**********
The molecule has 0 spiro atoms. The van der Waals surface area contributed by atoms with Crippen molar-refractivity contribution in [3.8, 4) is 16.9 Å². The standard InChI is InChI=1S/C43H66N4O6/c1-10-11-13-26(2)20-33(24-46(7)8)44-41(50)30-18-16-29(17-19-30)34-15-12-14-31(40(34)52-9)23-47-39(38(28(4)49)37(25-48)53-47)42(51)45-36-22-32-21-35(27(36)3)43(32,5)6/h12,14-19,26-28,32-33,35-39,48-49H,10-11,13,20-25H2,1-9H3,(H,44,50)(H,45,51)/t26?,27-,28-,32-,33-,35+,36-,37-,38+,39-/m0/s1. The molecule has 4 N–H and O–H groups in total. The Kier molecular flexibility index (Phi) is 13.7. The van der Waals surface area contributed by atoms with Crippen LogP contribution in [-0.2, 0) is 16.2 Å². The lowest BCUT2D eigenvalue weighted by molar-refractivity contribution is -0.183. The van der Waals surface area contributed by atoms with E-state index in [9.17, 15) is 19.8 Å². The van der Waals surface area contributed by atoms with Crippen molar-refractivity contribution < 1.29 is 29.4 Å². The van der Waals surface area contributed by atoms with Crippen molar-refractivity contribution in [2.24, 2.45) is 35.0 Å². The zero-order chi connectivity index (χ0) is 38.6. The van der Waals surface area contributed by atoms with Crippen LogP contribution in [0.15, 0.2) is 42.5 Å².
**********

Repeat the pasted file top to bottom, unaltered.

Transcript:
The molecule has 0 spiro atoms. The van der Waals surface area contributed by atoms with Crippen molar-refractivity contribution in [3.8, 4) is 16.9 Å². The standard InChI is InChI=1S/C43H66N4O6/c1-10-11-13-26(2)20-33(24-46(7)8)44-41(50)30-18-16-29(17-19-30)34-15-12-14-31(40(34)52-9)23-47-39(38(28(4)49)37(25-48)53-47)42(51)45-36-22-32-21-35(27(36)3)43(32,5)6/h12,14-19,26-28,32-33,35-39,48-49H,10-11,13,20-25H2,1-9H3,(H,44,50)(H,45,51)/t26?,27-,28-,32-,33-,35+,36-,37-,38+,39-/m0/s1. The molecule has 4 N–H and O–H groups in total. The Kier molecular flexibility index (Phi) is 13.7. The van der Waals surface area contributed by atoms with Crippen LogP contribution in [-0.2, 0) is 16.2 Å². The lowest BCUT2D eigenvalue weighted by molar-refractivity contribution is -0.183. The van der Waals surface area contributed by atoms with E-state index in [9.17, 15) is 19.8 Å². The van der Waals surface area contributed by atoms with Crippen molar-refractivity contribution < 1.29 is 29.4 Å². The van der Waals surface area contributed by atoms with Crippen molar-refractivity contribution in [2.24, 2.45) is 35.0 Å². The zero-order chi connectivity index (χ0) is 38.6. The van der Waals surface area contributed by atoms with Crippen LogP contribution in [0.15, 0.2) is 42.5 Å².